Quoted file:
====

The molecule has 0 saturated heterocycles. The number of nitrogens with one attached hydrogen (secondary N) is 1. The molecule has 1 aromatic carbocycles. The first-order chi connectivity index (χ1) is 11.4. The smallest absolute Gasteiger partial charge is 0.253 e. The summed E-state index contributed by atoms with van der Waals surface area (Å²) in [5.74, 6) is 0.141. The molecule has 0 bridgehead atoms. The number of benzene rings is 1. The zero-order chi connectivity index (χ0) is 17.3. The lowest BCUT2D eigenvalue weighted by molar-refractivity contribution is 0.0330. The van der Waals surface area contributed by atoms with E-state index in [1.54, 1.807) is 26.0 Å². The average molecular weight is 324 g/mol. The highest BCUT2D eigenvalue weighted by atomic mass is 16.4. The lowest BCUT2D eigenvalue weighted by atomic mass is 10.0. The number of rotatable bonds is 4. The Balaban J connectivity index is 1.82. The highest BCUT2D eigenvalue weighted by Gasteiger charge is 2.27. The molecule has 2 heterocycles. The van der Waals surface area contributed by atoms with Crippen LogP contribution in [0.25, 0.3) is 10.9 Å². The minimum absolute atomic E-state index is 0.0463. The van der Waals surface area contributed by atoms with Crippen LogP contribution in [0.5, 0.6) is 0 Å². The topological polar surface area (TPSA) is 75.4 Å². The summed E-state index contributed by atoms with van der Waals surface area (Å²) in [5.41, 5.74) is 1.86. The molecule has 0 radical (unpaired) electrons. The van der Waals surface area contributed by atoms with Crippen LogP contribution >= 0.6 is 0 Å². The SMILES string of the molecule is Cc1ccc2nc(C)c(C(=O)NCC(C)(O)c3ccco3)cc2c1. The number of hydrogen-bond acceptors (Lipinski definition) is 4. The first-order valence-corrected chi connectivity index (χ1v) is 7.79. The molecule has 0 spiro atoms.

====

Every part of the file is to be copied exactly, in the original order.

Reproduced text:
The molecule has 0 saturated heterocycles. The number of nitrogens with one attached hydrogen (secondary N) is 1. The molecule has 1 aromatic carbocycles. The first-order chi connectivity index (χ1) is 11.4. The smallest absolute Gasteiger partial charge is 0.253 e. The summed E-state index contributed by atoms with van der Waals surface area (Å²) in [5.74, 6) is 0.141. The molecule has 0 bridgehead atoms. The number of benzene rings is 1. The zero-order chi connectivity index (χ0) is 17.3. The lowest BCUT2D eigenvalue weighted by molar-refractivity contribution is 0.0330. The van der Waals surface area contributed by atoms with E-state index in [1.54, 1.807) is 26.0 Å². The average molecular weight is 324 g/mol. The highest BCUT2D eigenvalue weighted by atomic mass is 16.4. The lowest BCUT2D eigenvalue weighted by atomic mass is 10.0. The number of rotatable bonds is 4. The Balaban J connectivity index is 1.82. The highest BCUT2D eigenvalue weighted by Gasteiger charge is 2.27. The molecule has 2 heterocycles. The van der Waals surface area contributed by atoms with Crippen LogP contribution in [0.25, 0.3) is 10.9 Å². The minimum absolute atomic E-state index is 0.0463. The van der Waals surface area contributed by atoms with Crippen LogP contribution in [0.5, 0.6) is 0 Å². The topological polar surface area (TPSA) is 75.4 Å². The summed E-state index contributed by atoms with van der Waals surface area (Å²) in [5.41, 5.74) is 1.86. The molecule has 0 radical (unpaired) electrons. The van der Waals surface area contributed by atoms with Crippen LogP contribution >= 0.6 is 0 Å². The SMILES string of the molecule is Cc1ccc2nc(C)c(C(=O)NCC(C)(O)c3ccco3)cc2c1. The number of hydrogen-bond acceptors (Lipinski definition) is 4. The first-order valence-corrected chi connectivity index (χ1v) is 7.79. The molecule has 0 spiro atoms.